5. After blanketing Taiwan with a network of battery-swapping stations in the last decade, e-moped startup Gogoro is partnering with motorbike manufacturer Hero MotorCorp to do the same in India. The move puts Gogoro on a collision course with Indian TNC Ola, which is building its own nationwide charging network for the electric mopeds that will start rolling out from its massive Bangalore factory next month.
    6. Hello, China’s largest bike-share player, is heading for a public listing in the U.S. with an initial fundraising target of $100M. The company’s S-1 reveals that its footprint in China is unlike anything in the West, with approximately 10M bikes and 100M users active in 400 cities.
    7. France plans to create a subsidy for packages that are delivered by cargo bike. Logistics providers could earn up to €2 per parcel for using pedal power to make last-mile deliveries.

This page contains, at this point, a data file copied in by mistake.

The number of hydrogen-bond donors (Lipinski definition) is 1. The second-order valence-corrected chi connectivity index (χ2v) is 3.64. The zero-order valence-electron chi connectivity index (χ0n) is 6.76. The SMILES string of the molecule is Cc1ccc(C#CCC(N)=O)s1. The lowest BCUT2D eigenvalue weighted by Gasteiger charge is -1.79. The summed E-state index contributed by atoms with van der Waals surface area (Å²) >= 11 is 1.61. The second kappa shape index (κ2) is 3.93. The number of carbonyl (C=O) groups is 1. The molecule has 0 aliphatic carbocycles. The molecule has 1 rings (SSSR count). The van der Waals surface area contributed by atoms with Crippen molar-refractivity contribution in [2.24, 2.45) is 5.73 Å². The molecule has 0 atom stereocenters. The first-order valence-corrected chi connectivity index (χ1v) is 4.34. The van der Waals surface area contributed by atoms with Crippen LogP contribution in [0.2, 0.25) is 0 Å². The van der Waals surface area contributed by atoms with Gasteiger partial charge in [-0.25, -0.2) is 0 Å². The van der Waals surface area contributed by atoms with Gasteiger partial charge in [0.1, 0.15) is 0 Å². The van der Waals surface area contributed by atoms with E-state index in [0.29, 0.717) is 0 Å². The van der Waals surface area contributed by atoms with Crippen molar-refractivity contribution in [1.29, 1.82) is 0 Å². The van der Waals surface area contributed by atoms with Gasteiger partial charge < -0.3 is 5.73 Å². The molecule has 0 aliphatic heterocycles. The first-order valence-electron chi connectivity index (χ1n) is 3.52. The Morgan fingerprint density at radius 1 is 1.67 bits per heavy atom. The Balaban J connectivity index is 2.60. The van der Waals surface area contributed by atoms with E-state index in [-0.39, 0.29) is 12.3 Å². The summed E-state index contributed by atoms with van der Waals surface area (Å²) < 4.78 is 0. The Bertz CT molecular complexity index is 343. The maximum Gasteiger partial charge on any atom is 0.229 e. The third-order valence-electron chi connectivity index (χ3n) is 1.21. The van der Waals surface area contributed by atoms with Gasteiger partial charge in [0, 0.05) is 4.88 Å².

What We're Reading


    The Verge interviews Pete Buttigieg about what he hopes to achieve as the new head of the U.S. Department of Transportation. In addition to sharing his thoughts on the rapid acceleration of EV adoption and transit’s tenuous recovery, Buttigieg devotes considerable attention to the role of micromobility in getting the country moving again, including the need for more protected bike lanes, incentives for commuters to switch to lightweight electric vehicles, and his personal experience as a cyclist in Washington, DC during his first months on the job. 


    The New Yorker captures the inside story of how New York City finally caught up to the rest of the world and learned to embrace electric scooters. What’s great about this article is how it blends a firsthand account of the intense competition that happens between scooter startups as they vie for coveted permits, with a larger narrative about why these funny, little two-wheeled devices matter so much to the future of transportation. Key quote: “No other vehicle on the road has a higher proportion of brains to brawn.”